Shared memory approach with OpenACC


I’m trying to use shared memory to cache things with OpenACC.

Basically what I’m working on is a matrix multiplication, and what I have is this:

typedef float ff;

// Multiplies two square row-major matrices a and b, puts the result in c.
void mmul(const restrict ff* a,
          const restrict ff* b,
          restrict ff* c,
          const int n) {
#pragma acc data copyin(a[0:n*n], b[0:n*n]) copy(c[0:n*n])

#pragma acc region

#pragma acc loop independent vector(16)
  for (int i = 0; i < n; ++i) {
#pragma acc loop independent vector(16)
    for (int j = 0; j < n; ++j) {
      ff sum = 0;
      for (int k = 0; k < n; ++k) {
        sum += a[i + n * k] * b[k + n * j];
      c[i + n * j] = sum;


What I would like to do is use shared memory to cache a tiles of the matrices ‘a’ and ‘b’ to use in the computation of ‘c’, in a similar fashion to what the CUDA mmul algorithm does.

I understand I can use the

#pragma acc cached

directive, but I’m having some trouble understanding how that’s gonna be mapped to the CUDA architecture.

Basically on CUDA I would know the exact size of my blocks, and would be able to:

  • declare a shared memory with the size of the block
    copy the ‘relevant’ part of the data to the block
    use this data

Is there a way to achieve something similar with OpenACC? Is there a good tutorial/resource on the use of the cached directive or on how to map some of the power of shared memory from CUDA to OpenACC?


1 Like

Hi lechat,

This will be tough with this code. The cache directive only works on contiguous data segments so you can only use it on B but caching B wont help. What you want here is for the reused portions of “a” to be coalesced into a shared memory, but unfortunately it doesn’t do this. You might be able to block the code but I’m not sure it would help much.

Note, that unless you’re using a C1060, shared memory usage is not as critical. Newer NVIDIA cards have hardware caching.

  • Mat

Hi Mat, thanks for you reply!

I have a GTX 280, and although I have a good performance compared with the CPU, I’m still about 10x slower than CUBLAS (I’ve included my timing information below).

(size, serial, acc, cublas)
(256, ‘0.014000’, ‘0.002000’, ‘0.000000’)
(512, ‘0.112000’, ‘0.014000’, ‘0.006000’)
(768, ‘0.380000’, ‘0.028000’, ‘0.006000’)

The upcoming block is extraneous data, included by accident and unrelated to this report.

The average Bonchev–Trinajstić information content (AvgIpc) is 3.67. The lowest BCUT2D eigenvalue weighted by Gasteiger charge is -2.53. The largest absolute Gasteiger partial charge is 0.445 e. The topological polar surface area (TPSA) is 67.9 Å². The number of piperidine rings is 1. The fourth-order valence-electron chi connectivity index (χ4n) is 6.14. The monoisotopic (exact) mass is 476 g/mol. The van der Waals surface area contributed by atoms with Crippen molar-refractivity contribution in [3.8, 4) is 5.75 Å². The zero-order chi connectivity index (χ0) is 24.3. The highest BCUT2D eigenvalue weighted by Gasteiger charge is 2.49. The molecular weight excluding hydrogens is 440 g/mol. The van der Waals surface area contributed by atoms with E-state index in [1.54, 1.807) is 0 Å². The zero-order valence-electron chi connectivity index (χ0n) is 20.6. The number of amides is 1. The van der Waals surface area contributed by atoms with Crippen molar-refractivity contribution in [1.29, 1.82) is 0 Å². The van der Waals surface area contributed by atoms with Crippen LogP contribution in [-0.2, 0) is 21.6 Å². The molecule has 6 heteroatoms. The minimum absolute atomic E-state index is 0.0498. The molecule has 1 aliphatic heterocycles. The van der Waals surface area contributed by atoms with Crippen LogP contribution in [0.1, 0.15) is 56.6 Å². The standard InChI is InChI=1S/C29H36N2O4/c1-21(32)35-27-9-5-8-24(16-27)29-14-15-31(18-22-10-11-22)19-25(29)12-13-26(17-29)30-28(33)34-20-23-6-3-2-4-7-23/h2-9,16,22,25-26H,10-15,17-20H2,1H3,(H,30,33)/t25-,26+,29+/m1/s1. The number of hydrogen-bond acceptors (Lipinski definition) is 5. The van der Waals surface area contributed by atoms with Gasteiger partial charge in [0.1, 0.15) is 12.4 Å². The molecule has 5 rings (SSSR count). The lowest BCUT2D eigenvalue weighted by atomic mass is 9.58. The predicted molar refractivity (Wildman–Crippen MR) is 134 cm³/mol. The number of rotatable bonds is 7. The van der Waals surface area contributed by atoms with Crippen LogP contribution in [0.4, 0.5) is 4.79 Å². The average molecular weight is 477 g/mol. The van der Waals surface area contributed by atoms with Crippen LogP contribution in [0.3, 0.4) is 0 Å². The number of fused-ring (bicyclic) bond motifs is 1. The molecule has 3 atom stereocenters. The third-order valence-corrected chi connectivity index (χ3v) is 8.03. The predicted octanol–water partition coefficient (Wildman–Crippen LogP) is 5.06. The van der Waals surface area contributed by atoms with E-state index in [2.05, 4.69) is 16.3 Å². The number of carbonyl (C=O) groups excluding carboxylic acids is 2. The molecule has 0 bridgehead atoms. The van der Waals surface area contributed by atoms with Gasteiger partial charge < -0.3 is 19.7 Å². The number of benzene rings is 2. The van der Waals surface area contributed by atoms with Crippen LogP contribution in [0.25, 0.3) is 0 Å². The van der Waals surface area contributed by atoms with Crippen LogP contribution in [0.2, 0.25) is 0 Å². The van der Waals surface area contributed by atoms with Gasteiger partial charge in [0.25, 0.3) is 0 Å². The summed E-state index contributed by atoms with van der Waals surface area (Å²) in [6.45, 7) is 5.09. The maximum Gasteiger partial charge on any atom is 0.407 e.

(1024, ‘0.900000’, ‘0.068000’, ‘0.012000’)
(1280, ‘1.732000’, ‘0.118000’, ‘0.022000’)
(1536, ‘2.996000’, ‘0.206000’, ‘0.034000’)
(1792, ‘4.748000’, ‘0.294000’, ‘0.048000’)
(2048, ‘7.092000’, ‘0.446000’, ‘0.068000’)
(2304, ‘10.080000’, ‘0.634000’, ‘0.090000’)
(2560, ‘13.820000’, ‘0.868000’, ‘0.122000’)
(2816, ‘18.382000’, ‘1.186000’, ‘0.158000’)
(3072, ‘23.878000’, ‘1.462000’, ‘0.196000’)
(3328, ‘30.337999’, ‘2.002000’, ‘0.244000’)
(3584, ‘37.897999’, ‘2.414000’, ‘0.296000’)
(3840, ‘46.722000’, ‘3.160000’, ‘0.358000’)
(4096, ‘56.584000’, ‘3.220000’, ‘0.428000’)

What I was looking for was to make my ACC implementation more like the CUDA implementation (which uses shared memory for caching).

Any tips on how to improve my performance in this case would be greatly appreciated.


Hi lechat,

When I duplicate you’re code, my OpenACC performance is roughly double of what you show (0.34 seconds for the 2304 size with your schedule, 0.29 with the schedule shown below). Granted, I’m using a C2070 but don’t think that accounts for all of the difference. What’s the output when you compile with “-Minfo=accel”?

Note that you put the “restrict” keyword in the wrong place so the compiler may not be optimizing your code as well as it could. Also, you can get better performance by making the “i” loop use a longer vector length.

Here’s my version of this routine:

void mmul(int size, float * restrict A, float * restrict B, \
            float * restrict C)

  // Compute matrix multiplication.
#pragma acc kernels copyin(A[0:size*size],B[0:size*size]) \
#pragma acc loop gang vector(256)  independent
    for (int i = 0; i < size; ++i) {
#pragma acc loop gang vector(2) independent
      for (int j = 0; j < size; ++j) {
            float tmp = 0.0;
            for (int k = 0; k < size; ++k) {
               tmp += A[i + k*size] * B[k + j*size];
            C[i + j*size] = tmp;

I’m still about 10x slower than CUBLAS (I’ve included my timing information below).

I would expect CUBLAS to be faster since it’s been hand optimized. However 10x seems a bit high. Let see if you can get better performance using the version above. Also, are you including data transfer time in your CUBLAS timings? At least for me, my OpenACC time does include data transfer times.

  • Mat